Each time I hear his child’s voice say, “You so crazy, Mommy!” I am reminded that I really am. And I appreciate the reminder. He’s not telling me this in a judgmental, harsh, or critical manner. He wouldn’t know how. He’s just saying words and getting laughter in response from me, so he keeps saying them.
But it reminds me that I need HELP!
I don’t mean this to be self-deprecating. I mean it as fact. Reality. Truth for us all. I look at other moms, even those who tell me their kids saw the “crazy, screaming, unglued” mom and I think, “Yeah, right. That mom has it all together. She doesn’t know what crazy, screaming, unglued mom is…at least not to the extent that I know it of myself.”
Sometimes we think we are the ONLY ONE who comes unglued. In these moments of painful vulnerability, we compare ourselves. Then we begin to define ourselves based on this comparison.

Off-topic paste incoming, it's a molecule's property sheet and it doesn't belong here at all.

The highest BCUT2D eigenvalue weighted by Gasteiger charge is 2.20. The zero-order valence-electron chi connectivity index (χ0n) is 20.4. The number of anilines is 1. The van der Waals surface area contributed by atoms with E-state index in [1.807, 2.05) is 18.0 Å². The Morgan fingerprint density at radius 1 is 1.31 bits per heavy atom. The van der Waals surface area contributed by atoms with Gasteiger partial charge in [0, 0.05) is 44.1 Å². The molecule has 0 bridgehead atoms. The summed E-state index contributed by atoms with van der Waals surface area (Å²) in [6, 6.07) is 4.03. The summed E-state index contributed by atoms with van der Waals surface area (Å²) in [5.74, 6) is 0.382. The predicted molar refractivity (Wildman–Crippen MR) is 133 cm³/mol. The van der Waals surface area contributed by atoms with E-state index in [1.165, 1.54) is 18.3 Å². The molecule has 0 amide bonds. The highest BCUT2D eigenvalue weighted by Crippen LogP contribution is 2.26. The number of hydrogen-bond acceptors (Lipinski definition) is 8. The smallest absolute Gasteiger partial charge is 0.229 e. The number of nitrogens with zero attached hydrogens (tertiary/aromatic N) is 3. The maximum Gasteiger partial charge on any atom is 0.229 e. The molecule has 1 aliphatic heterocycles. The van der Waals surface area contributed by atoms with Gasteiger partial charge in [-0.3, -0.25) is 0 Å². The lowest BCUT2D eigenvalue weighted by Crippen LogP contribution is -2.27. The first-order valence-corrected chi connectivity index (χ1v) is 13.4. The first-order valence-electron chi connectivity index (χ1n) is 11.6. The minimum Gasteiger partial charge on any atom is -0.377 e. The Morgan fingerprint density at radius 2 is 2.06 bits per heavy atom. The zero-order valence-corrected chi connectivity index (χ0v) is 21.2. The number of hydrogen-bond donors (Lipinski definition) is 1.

“My whole attitude towards myself becomes determined by the way in which others see me. [Corin’s addition: or the way in which I THINK others see me.] I compare myself with others, and I try to emphasize what is different and distinct about me. The three temptations which Christ faced in the wilderness are equally mine: to be pertinent. To be spectacular. To be powerful.
Am I able, like Christ, to put them down?
Am I ready to admit that the mask is a disguise put on to cover up the insecure self? …Am I ready to receive a new self, based NOT on what I can ACHIEVE, but on what I am willing to RECEIVE.” –Esther de Waal
As I thought about my friend beating herself up over a moment of “losing it” with her kids; a moment ALL moms go through several (thousand!?) times, I couldn’t help but acknowledge that we moms often evaluate ourselves on what we can achieve. How often do we end a day thinking, “What did I DO today? Did I even accomplish anything?”
This mentality isn’t exclusive to moms. We all – our children included – compare ourselves to others and define ourselves by what we have achieved and by what others think of us (or, more accurately, what we think they think of us).